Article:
*etc

Guillaume



Maxim Shafirov wrote:

The macro recording functionality haven't been intentend as something that
heavy and complete. It is something very lightweight and easy. May I be
bold enough to say there's no need for such advanced macro functionality
Word has. Don't forget we still have live templates, configurable file
templates, code generation features. So prior we continue in discussion
what macros should be please be more concrete and describe what tasks
you'd like to perform with it and what goals to achive and why it is not
currently possible/convinient enough with other IDEA features.


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Being able to use this kind of script in the file templates would also be
quite cool!

Guillaume Pothier wrote:

For instance, I have several interns working in my project. Although I
required them to always use private instance variables, they sometimes
forgot. So I would like to run a kind of script that
would make all instance variables private.
It would be really nice (read: wonderful) to access the openAPI, or a
subset of it (PSI, ...) through a scripting language that doesn't compell
us to write a whole plugin for such a conceptually simple task.
As Tomas proposed, Beanshell seems a good starting point.

When I come to think of it, wouldn't it be nice to be able to do all that
plugins can do throuh scripting from within IDEA?

Other examples of macros:

  • Remove all useless javadoc comments. I end up with a lot of empty @param

or @return tags, that get automatically generated and that some
developpers don't bother to remove.

  • Perform custom formatting. There are always things you cannot do with

IntelliJ's formatting settings.

  • Batch generation of classes. I use XDoclet to generate classes, and,

well, I would me more than happy to use something else. I know, maybe this
would in a sense tie the build process to IDEA, but for me that wouldn't
be a problem (generating these classes are not part of my build process).

*etc

Guillaume



Maxim Shafirov wrote:

>> The macro recording functionality haven't been intentend as something
>> that heavy and complete. It is something very lightweight and easy. May I
>> be bold enough to say there's no need for such advanced macro
>> functionality Word has. Don't forget we still have live templates,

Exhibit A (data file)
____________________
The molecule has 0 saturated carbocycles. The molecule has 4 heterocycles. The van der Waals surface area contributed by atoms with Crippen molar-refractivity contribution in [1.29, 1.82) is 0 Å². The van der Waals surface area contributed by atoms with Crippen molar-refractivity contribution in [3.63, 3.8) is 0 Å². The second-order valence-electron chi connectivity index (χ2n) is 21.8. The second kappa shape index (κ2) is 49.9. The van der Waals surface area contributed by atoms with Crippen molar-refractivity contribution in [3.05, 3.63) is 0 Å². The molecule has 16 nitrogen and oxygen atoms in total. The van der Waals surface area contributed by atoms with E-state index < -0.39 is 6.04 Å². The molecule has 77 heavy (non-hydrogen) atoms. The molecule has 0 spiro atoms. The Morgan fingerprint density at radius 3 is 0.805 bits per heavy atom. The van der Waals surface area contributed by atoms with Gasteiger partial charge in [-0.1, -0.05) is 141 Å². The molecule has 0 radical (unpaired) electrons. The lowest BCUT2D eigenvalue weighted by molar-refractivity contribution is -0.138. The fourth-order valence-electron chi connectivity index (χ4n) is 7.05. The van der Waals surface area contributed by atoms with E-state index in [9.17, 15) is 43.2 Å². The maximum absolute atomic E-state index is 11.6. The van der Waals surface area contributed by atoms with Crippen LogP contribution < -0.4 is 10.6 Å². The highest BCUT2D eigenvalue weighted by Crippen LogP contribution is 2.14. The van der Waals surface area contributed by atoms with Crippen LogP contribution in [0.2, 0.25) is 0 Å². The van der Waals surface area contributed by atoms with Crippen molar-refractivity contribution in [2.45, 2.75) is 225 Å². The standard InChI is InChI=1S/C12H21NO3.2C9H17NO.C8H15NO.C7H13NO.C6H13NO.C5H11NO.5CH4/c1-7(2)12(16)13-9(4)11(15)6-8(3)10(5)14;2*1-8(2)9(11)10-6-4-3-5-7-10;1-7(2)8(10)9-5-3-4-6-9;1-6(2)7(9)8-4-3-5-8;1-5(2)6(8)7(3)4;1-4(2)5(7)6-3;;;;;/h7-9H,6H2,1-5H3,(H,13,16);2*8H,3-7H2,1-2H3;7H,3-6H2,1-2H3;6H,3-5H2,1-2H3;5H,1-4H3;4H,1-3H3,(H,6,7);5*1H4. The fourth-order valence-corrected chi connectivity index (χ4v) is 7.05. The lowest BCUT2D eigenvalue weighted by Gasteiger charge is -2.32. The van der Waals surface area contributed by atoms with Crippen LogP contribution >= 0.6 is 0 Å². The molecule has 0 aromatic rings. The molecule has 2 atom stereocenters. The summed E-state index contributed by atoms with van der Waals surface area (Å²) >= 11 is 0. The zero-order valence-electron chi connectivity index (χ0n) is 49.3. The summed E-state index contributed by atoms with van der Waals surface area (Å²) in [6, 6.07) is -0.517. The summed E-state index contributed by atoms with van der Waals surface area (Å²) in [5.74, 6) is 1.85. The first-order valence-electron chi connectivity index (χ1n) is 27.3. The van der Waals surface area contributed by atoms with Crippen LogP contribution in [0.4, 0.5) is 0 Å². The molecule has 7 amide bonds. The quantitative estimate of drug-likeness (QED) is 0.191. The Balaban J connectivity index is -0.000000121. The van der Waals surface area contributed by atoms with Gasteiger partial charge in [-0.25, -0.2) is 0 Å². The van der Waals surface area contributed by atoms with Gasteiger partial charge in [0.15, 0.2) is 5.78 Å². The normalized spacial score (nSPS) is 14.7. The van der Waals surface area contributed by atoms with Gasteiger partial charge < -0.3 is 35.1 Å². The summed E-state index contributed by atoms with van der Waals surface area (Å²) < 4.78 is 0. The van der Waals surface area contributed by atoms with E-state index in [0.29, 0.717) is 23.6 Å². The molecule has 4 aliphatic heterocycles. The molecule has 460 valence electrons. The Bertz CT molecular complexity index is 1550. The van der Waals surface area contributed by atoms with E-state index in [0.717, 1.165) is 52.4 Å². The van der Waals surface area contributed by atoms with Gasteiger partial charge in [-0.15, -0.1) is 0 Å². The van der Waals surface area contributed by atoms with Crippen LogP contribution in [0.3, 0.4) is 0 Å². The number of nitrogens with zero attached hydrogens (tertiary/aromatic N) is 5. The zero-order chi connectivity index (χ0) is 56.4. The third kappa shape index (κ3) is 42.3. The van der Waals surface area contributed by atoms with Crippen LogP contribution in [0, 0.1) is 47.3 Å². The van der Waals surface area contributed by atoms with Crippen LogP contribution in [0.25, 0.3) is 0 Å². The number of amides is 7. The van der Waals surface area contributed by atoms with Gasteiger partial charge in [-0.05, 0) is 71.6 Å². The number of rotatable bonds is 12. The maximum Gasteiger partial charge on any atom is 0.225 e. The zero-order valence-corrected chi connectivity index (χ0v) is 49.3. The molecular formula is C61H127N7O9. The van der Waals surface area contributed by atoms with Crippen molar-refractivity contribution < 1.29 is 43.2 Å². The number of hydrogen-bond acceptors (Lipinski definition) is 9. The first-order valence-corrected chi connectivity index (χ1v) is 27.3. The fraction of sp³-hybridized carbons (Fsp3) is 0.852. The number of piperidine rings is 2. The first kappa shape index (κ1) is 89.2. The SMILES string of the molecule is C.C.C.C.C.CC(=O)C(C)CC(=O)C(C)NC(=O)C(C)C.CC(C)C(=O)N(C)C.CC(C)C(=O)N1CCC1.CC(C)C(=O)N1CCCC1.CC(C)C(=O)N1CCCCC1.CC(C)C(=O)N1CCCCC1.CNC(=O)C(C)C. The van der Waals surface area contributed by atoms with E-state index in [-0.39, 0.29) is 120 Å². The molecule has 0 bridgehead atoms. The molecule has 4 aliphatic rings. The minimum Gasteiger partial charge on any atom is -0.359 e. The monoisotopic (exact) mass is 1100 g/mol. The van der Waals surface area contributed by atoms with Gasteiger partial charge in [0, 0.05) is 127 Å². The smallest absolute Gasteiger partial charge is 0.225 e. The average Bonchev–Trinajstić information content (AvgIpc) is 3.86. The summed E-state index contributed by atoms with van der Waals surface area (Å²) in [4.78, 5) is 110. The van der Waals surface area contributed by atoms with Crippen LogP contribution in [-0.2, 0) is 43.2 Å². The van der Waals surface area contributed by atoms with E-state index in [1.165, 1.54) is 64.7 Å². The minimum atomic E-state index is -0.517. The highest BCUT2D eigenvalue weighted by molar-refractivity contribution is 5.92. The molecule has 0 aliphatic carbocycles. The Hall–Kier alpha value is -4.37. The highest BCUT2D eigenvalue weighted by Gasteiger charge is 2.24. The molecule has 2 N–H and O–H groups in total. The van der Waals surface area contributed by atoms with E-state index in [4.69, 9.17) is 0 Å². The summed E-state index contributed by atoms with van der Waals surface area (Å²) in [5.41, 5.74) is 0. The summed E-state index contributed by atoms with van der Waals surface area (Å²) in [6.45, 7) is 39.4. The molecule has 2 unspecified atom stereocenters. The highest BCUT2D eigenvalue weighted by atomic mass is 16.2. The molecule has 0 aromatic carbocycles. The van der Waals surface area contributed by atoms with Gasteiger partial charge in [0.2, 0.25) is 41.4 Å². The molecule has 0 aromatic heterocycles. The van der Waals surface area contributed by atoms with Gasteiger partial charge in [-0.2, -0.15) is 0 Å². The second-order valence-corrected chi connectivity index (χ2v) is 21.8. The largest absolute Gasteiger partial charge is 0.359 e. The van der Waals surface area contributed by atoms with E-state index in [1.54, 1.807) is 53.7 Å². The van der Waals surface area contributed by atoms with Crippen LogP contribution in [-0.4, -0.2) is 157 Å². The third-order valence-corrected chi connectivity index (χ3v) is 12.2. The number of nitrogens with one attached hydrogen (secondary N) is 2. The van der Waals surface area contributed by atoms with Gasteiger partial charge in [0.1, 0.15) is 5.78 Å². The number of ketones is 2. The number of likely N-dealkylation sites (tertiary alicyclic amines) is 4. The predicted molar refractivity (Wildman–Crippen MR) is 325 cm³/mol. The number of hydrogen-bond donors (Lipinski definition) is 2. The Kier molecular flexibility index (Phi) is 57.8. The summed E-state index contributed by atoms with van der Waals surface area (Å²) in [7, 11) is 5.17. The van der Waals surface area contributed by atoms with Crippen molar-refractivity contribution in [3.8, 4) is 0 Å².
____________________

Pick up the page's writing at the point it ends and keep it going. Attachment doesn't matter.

>> configurable file templates, code generation features. So prior we
>> continue in discussion what macros should be please be more concrete and
>> describe what tasks you'd like to perform with it and what goals to
>> achive and why it is not currently possible/convinient enough with other
>> IDEA features.
>>

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Just one more non-concrete idea, I promise...

I agree with keeping the macros simple. Have you played at all with Photoshop's macro recorder? Try it if you can. IIRC, it's a bit like yours, it that the actions recorded show up it an editable list. However, photoshop has a couple nice features you might consider:
1. You can reorder the actions
2. Each action has editable properties, which I believe can either be giving fixed values, or can be set to pop-up a user-input dialog when the macro is run. This mitigates the need to pop-up dialogs for refactoring actions if the macro is supposed to be fully automated.

I'm sure it has a couple other things I'm forgetting. Mostly, I remember that it was similar in style to yours, and I remember thinking that it was pretty cool and useful.

Finally, to accomidate those who want to design slightly more sophisticated macros, perhaps you could expose an organized list (with context help of course) of all available macro actions, and let the user drag-n-drop them into their macro script. No extra language, nothing complicated, easy to build on top of what you've done, and it allows people to "code" a macro from scratch.

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Well, I disagree and think there is definitely a need for a more powerful macro feature. Live templates are designed to allow you to insert one chunk of code in one place. Often for me I need to do more, like add a field or create a class.

1) Create singleton
Add static instance field (ordered as in code style)
Add static instance method (ordered as in code style)

2) Create event
Create event interface
Create event context class
Add add/remove listener methods
Add fireXXX methods

3) Create test case class for current class
Class name and location can be computed via the
current class' name and package.
i.e. MyClassTest can be created for MyClass and
placed in the test location.

4) Navigate to test case for current class
Class name and location can be computed like in 3)
for quick access to test cases

Ultimately, do you ever find yourself engaged in repetitive actions while coding in Idea? For me the answer is a definite yes (and often). I think with a powerful macro engine I could begin codifying my repetitive actions into macros and saving myself a lot of time.

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Plus the "live templates" are inconvenient to use. Say I have a task that
I'm going to have to perform repeatedly several places in a file or across
files. Rather than jump out to the live-template dialog and create a
"surrounds with" live template or whatever, I'd rather just DO the change